Obligatory celebrity death notices - both Eugene McCarthy and Richard Pryor died yesterday. I'm not surprised that Pryor got more press, given our culture always pays more attention to entertainment than to politics. To be fair, McCarthy was a mid-grade politician (e.g. he ran for President, but didn't win), while Pryor was in the top ranks of comedians.
Anyway, today was a rather exhausting day. I'd been meaning to get to the American Dime Museum in Baltimore for some time now. A couple of weeks ago, I read that they're closing at the end of the year, so I thought I should get off my duff and go. I was wise enough to take the train, which is much less stressful than driving. The museum was a fairly short walk from the station and was easy to find, particularly since there's surprisingly good signage.
The museum has four rooms. The three on the main floor are more or less a reproduction of a 19th century dime musuem, i.e. a collection of curiousities. Downstairs, there's a room that's more focused on carnival sideshow type stuff. All in all, it's pretty much what I expected. I guess I've been to enough of these quirky sorts of places that I'm hard to surprise. For example, there's a cabinet of jewelry and art made from hair. All well and good, but I've been to an entire museum of that sort of thing (in Independence, Missouri, should you want to see for yourself). Still, it was decently entertaining and worth an hour and a half or so. My favorite exhibits were the wooden bullet used by American soliders to kill vampires during World War II, the saber toothed duck, and George Washington's eyelashes.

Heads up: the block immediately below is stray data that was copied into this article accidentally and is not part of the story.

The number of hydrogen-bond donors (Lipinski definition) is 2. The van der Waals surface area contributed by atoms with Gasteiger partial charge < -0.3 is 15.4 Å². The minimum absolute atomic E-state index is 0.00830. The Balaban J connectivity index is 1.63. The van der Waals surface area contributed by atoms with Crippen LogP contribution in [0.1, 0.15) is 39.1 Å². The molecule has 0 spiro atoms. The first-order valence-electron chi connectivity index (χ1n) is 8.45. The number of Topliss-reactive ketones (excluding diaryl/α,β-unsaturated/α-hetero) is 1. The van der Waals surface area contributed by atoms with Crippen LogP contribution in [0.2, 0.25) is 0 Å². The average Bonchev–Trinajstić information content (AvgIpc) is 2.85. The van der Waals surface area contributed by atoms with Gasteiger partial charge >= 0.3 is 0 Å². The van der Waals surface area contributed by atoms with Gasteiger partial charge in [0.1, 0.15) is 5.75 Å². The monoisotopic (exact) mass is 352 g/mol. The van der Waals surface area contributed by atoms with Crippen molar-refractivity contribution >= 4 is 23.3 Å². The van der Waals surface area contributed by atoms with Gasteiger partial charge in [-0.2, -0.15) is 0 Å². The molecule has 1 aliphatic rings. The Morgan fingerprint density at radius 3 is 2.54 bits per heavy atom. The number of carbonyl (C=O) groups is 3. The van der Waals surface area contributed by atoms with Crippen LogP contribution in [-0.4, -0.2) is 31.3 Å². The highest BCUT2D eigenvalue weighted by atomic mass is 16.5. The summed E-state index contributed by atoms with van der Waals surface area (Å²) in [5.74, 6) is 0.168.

I walked down Charles Street to the Walters Art Museum, which is much higher brow fare. They had a special exhibit of Italian illuminated manuscripts, which I wanted to see, and I had enough time to browse through the 15-16th century galleries. I also made a point of checking out the Cabinets of Wonder exhibit, which fitted in nicely with the earlier part of the day. You see, rich collectors tended to acquire all sorts of oddities, both natural and man-made. In 17th-18th century Europe, they even had special cabinets with compartments and drawers to keep their odds and ends in. All of that evolved into the modern concept of museums.
So, here in my living room, I have a spirit painting from New Guinea, a Buryat angam (a sort of shamanistic figure), a reproduction of an Azeri petroglyph, a small ceramic whistle in the shape of an ox from Vietnam, and a Bermuda Onion doll, among other things. Is this the modern equivalent of a Cabinet of Wonders? Am I doomed to end up running Miriam's Museum of Travel Kitsch?
Copyright 2005 Miriam H. Nadel